What secrets are we keeping today that we'll be comfortable with sharing in obituaries 100 years from now?

It’s been more than 10 years since Frank Warren was inspired in a dream to create PostSecret, the website that encourages us to share secrets by writing them on postcards and mailing them to him. Each Sunday, he posts a selection of the secrets he’s received. Some are funny or ironic; others are cathartic, devastating, tear-inducing. Many deal with death – memories of loved ones, suicidal thoughts, secrets revealed in the wake of a loss. This one appeared in the “Classic Secrets” section of PostSecret just last week:

Those death-related messages, revealing the spectrum of emotions that accompany loss, can feel like the intimate yet anonymous postscript to an obituary. 

That congruity isn’t lost on Warren. At a recent PostSecret Live event, he discussed the ways secrets and obituaries can intertwine. “If you look at the history of obituaries, you can see how they’ve changed over time,” he said. “We’ve become more comfortable talking about certain issues of end-of-life today that we wouldn’t mention at all 100 years ago, or we’d talk about differently 50 years ago. And I still think we’re on a continuum. 100 years from now, we’ll be saying things in our obituaries and those of our loved ones that no one would think about saying today.”

What secrets are we keeping today that we’ll be comfortable with sharing in obituaries 100 years from now? Warren can’t say for sure, but he notes, “60 years ago, when women had breast cancer, that was shameful. They would keep it a secret. There were no parades. There were no ribbons. So that’s an example of a part of death in the past that was censored, that was secret, that today we’re more open with.”

The effect of this new openness in obituaries has been huge, reaching far beyond the obituary pages of local newspapers. When we’re honest about the way a loved one has died – whether from breast cancer, suicide, or any other once-taboo cause – we can provide support and understanding to the living. An obituary that’s forthright about suicide, for instance, might encourage a reader who’s secretly struggling with depression to break their silence and seek help. By talking about suicide, Warren believes, “We can recognize it and deal with it openly and honestly in a healthy way, and be there more for individuals, especially young people, who might feel alone and isolated and without hope.” It’s a way that we can turn the obituary – once just a basic-facts document – into a powerful force for change and healing.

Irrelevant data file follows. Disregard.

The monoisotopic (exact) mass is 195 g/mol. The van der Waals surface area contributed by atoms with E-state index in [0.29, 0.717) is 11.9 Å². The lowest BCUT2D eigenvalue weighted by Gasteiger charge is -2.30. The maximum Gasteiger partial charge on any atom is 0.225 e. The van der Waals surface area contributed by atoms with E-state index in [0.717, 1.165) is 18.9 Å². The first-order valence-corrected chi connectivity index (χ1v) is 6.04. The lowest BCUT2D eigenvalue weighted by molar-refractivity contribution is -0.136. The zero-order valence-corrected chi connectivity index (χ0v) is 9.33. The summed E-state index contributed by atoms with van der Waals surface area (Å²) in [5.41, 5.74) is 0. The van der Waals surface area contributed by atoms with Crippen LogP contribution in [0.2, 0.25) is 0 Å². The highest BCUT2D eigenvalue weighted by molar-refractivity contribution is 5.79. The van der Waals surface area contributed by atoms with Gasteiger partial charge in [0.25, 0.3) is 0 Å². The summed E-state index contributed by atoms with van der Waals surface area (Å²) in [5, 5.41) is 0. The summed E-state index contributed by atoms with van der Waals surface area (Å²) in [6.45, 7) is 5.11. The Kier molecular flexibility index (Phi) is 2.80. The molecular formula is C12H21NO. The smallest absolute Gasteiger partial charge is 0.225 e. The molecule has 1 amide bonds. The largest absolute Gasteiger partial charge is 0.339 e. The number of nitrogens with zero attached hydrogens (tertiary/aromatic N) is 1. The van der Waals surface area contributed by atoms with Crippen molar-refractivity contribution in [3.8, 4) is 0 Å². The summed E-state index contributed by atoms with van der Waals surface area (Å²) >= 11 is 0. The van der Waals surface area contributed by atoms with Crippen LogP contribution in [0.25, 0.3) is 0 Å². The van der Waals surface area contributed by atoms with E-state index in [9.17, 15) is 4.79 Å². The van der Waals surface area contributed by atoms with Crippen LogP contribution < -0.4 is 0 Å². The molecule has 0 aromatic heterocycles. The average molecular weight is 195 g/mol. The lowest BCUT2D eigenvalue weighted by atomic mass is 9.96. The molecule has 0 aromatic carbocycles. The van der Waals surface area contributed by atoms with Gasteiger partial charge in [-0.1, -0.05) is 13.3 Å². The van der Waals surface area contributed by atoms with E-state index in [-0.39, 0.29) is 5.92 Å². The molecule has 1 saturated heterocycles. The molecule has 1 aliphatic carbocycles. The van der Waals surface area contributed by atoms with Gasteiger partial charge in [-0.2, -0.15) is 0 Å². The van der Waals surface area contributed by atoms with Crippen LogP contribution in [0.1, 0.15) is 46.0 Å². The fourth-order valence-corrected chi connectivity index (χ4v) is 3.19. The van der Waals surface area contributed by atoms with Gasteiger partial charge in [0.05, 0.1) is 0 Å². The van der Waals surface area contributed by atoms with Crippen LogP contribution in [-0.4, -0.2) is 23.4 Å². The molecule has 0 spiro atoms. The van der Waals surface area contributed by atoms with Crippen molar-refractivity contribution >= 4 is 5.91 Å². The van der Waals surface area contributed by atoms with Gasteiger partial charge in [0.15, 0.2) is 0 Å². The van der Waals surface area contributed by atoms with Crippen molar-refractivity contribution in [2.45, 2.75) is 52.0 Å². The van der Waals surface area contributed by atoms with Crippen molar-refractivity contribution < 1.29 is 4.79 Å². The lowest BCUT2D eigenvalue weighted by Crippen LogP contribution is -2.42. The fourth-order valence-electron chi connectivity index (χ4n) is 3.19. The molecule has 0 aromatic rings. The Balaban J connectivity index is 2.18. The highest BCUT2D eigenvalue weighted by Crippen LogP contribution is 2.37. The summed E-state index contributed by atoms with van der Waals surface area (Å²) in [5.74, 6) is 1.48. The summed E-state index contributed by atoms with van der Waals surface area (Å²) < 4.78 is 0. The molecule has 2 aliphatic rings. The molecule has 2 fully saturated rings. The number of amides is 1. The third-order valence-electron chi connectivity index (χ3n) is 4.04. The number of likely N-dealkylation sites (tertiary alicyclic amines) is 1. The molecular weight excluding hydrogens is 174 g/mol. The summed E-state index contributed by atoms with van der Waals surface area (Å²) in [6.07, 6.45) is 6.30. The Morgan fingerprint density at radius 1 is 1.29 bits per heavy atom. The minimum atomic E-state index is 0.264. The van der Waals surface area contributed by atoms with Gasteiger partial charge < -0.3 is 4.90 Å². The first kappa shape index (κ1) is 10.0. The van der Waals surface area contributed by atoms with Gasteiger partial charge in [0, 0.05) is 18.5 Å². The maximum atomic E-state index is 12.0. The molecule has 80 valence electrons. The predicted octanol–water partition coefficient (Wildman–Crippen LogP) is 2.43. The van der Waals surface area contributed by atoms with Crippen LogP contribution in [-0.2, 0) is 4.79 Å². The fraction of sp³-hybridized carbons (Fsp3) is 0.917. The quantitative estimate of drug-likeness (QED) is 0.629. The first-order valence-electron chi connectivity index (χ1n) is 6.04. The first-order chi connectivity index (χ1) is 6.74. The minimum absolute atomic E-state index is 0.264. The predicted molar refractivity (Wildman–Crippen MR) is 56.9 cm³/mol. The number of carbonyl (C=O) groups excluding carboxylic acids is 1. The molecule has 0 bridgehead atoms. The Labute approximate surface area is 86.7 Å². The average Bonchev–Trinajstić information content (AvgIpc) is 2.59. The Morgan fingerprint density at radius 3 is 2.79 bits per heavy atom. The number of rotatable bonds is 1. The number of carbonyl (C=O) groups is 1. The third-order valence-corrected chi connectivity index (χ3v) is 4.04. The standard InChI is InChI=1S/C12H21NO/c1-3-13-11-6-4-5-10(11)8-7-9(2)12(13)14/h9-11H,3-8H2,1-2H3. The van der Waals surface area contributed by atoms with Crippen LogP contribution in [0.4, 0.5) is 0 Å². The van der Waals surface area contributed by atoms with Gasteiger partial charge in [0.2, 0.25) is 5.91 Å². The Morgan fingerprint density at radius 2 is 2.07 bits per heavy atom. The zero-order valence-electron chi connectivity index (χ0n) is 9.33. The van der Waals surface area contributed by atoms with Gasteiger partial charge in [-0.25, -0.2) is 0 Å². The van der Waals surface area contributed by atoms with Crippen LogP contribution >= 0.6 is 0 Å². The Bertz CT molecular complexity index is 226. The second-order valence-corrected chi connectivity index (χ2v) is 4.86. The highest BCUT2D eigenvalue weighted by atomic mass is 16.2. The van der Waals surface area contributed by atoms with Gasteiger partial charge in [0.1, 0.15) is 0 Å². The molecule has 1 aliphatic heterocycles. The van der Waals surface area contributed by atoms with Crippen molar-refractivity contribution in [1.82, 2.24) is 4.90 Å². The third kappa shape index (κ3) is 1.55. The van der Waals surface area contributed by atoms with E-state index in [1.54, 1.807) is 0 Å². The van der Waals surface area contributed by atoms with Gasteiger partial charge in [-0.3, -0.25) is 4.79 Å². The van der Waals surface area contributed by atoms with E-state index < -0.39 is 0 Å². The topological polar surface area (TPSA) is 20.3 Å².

There’s another benefit to writing a candid obituary for a loved one, Warren says – the sort of obituary that celebrates the real person, warts and all. “The fuller a portrait we can paint of those who’ve passed, the more we can appreciate who they really, truly were and celebrate their life as it actually was.”

In addition to remembering loved ones by writing their obituaries, many people find comfort in talking directly to the deceased. This might take place at the cemetery, or it may be done in writing – in a journal, online in the Guest Book of an obituary or even on a PostSecret postcard. Warren receives plenty of secrets, such as the above example, addressed directly to a deceased person. He sees this secret-sharing as a helpful facet of mourning: “I think it can be a healthy first step in reconciling with exactly how you’re feeling about [the death], and maybe putting yourself on that journey to how to get through it.”

What secrets will be revealed in Warren’s own obituary? We asked how he’d like to be remembered, knowing that the creator of PostSecret probably doesn’t have many unrevealed secrets of his own. His obituary, he says, needs just four simple words: “He earned a soul.”